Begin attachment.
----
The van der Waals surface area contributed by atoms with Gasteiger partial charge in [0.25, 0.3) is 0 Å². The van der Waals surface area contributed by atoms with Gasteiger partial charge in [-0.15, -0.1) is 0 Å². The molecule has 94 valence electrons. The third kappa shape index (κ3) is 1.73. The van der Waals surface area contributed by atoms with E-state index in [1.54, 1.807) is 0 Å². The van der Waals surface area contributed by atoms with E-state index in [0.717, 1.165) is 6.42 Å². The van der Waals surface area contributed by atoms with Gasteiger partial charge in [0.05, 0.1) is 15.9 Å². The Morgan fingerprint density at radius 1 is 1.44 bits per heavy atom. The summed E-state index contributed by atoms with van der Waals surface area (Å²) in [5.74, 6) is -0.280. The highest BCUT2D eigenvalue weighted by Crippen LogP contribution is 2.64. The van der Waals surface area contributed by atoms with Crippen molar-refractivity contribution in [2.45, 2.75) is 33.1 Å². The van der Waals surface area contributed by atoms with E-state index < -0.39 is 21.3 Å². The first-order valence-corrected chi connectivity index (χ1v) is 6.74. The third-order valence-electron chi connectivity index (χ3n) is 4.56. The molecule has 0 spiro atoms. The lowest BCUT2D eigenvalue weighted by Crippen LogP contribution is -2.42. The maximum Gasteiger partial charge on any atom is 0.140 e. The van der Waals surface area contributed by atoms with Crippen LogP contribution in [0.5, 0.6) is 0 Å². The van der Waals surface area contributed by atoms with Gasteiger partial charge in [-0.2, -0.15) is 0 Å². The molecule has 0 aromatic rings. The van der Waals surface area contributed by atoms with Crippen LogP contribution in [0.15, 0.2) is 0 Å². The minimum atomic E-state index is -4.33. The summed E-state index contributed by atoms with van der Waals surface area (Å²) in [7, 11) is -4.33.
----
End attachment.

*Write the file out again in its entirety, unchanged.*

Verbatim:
The van der Waals surface area contributed by atoms with Gasteiger partial charge in [0.25, 0.3) is 0 Å². The van der Waals surface area contributed by atoms with Gasteiger partial charge in [-0.15, -0.1) is 0 Å². The molecule has 94 valence electrons. The third kappa shape index (κ3) is 1.73. The van der Waals surface area contributed by atoms with E-state index in [1.54, 1.807) is 0 Å². The van der Waals surface area contributed by atoms with E-state index in [0.717, 1.165) is 6.42 Å². The van der Waals surface area contributed by atoms with Gasteiger partial charge in [0.05, 0.1) is 15.9 Å². The Morgan fingerprint density at radius 1 is 1.44 bits per heavy atom. The summed E-state index contributed by atoms with van der Waals surface area (Å²) in [5.74, 6) is -0.280. The highest BCUT2D eigenvalue weighted by Crippen LogP contribution is 2.64. The van der Waals surface area contributed by atoms with Crippen molar-refractivity contribution in [2.45, 2.75) is 33.1 Å². The van der Waals surface area contributed by atoms with E-state index < -0.39 is 21.3 Å². The first-order valence-corrected chi connectivity index (χ1v) is 6.74. The third-order valence-electron chi connectivity index (χ3n) is 4.56. The molecule has 0 spiro atoms. The lowest BCUT2D eigenvalue weighted by Crippen LogP contribution is -2.42. The maximum Gasteiger partial charge on any atom is 0.140 e. The van der Waals surface area contributed by atoms with Crippen LogP contribution in [0.5, 0.6) is 0 Å². The van der Waals surface area contributed by atoms with Gasteiger partial charge in [-0.2, -0.15) is 0 Å². The molecule has 0 aromatic rings. The van der Waals surface area contributed by atoms with Crippen LogP contribution in [0.15, 0.2) is 0 Å². The minimum atomic E-state index is -4.33. The summed E-state index contributed by atoms with van der Waals surface area (Å²) in [7, 11) is -4.33.